Wearing masks

Halloween was yesterday. Naturally, masks have been the subject du jour around the house lately.

There are those 18th Century French masks people would wear to balls, you know, the ones you had to hold up constantly with one arm. And the plastic ones many of us wore for Halloween at some point in our childhood. Or the rubber ones that completely encase your head, giving you that real werewolf look. They were all for fun.

Sometimes a mask is used for practical reasons, like those paper ones the landscape guy uses or the cloth-like ones worn by surgeons to keep blood off their face. More frightening yet, a gas mask, worn to protect you from some nefarious air-born agent.

At other times people wear masks to hide a disfigurement, like the The Phantom or Darth Vader.

Quite honestly, though, we all wear masks. We make up excuses for it, but they all come down to the same thing: we see something “wrong” with ourselves. Sometimes it’s easy to wear the mask and sometimes it takes a little “help” from substances or relationships or whatever. What can we do to make ourselves seem normal? What can we do to alleviate our pain? What can we do to make everyone think we’re happy, have it together and our “normal?”

We all wear masks. We all try to hide something. So, if we’re all doing it, why don’t we all just stop and be ourselves?

It’s because we aren’t comfortable with who we are. As we get close to others and gain a level of intimacy, this changes, but only with those few. How do we expand on this? Instinctively, we know that the masks aren’t a good idea and we shouldn’t wear them; they aren’t who we truly are. The thing is, though, that if we took them off we are afraid people would no longer accept us.

What to do, what to do?

God knows you. Without the mask. He knows what’s going on in that sick little mind of yours. And He still loves you. Seriously. So much so that He sent His Son to die on a cross to pay the price for your sickness. And mine. And everybody else’s. Wearing that mask doesn’t fool God. It will eventually stop fooling your friends and those who spend the most time with you.

Doesn’t it hurt to hold that mask up all day long? Don’t you wish you didn’t have to go through all the crap wearing a mask entails? Like the drama, stress and sleeplessness that goes with living a lie? That’s what it is when we come down to it, isn’t it? A lie.

The reality is that not everyone is capable of accepting people without their masks. Those who know you and love, they will, though. Wearing a mask in front of the youth group you’ve been attending for a few years is kinda silly. Open up and give them a chance to know you and love you more. Wearing a mask around your family is just silly. They know. Believe me, they know. And around the person who loves you most? They might not have the details figured out, but they know something isn’t quite right and they are just waiting for you to trust them enough to be open and honest with them.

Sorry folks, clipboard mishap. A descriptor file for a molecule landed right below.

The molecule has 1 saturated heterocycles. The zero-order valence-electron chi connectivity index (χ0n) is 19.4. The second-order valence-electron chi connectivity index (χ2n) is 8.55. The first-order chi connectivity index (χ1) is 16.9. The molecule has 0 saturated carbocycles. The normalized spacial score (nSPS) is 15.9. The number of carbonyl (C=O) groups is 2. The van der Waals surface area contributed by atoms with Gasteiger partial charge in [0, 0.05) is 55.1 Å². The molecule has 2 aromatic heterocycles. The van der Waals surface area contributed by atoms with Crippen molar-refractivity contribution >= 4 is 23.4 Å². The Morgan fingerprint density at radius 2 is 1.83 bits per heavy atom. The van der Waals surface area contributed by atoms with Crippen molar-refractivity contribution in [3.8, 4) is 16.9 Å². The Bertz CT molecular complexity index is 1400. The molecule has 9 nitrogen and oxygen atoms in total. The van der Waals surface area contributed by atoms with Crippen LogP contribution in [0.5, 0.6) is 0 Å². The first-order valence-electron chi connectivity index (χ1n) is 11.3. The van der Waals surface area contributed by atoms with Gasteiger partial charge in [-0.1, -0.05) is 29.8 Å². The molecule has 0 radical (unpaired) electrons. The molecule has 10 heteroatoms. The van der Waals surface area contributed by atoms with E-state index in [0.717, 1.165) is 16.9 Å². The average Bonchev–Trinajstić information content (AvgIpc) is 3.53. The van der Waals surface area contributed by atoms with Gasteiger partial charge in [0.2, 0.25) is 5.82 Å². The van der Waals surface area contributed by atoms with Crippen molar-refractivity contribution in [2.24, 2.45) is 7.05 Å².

In short, the people who matter most in your life are aware of the mask. Take it off. For your sake and their’s. Your relationships will improve. I promise. If I’m wrong, then that person probably wasn’t who you thought they were, either. For the most part though, I’m right. The increased intimacy in friendships and romantic relationships alike will make you closer, better, friends than you will ever be with the mask in place.

During the past several months I’ve been part of a Celebrate Recovery small group. When it started we had almost 20 people in the room. Most were there as an addition to their AA attendance. When anyone brought up problems beyond drugs or booze, they were scoffed at, ridiculed and basically made to feel like they shouldn’t be there. What I saw though, was that those who remained took their masks off and let God have His way with their life. And they’re better off for it.

Pain, addiction, hang-ups of every sort … they will be with you all your life. Taking off your mask and letting people get close to you will help you. In Ecclesiastes it says that two are better than one; they get a better return on their work and when one falls, the other can help him back to his feet. If you’re wearing a mask, they won’t see you fall and won’t be able to help you back up. Take off the mask.


2 thoughts on “Wearing masks

  1. Jay, this is a great post. This is one of my favorite parts: “We all wear masks. We all try to hide something. So, if we’re all doing it, why don’t we all just stop and be ourselves?”

    It’s ironic that people wear masks in order to not get hurt, but it’s when someone lowers their mask, that I find I really care about them and can actually relate.

    • Thank you so much. Some people, most it seems, want people to think they have it all together and are perfect, but each of us knows that perfection is impossible, so why do we accept this from people we care about? I, like you, find I’m more likely to care when I know someone has taken off the mask.

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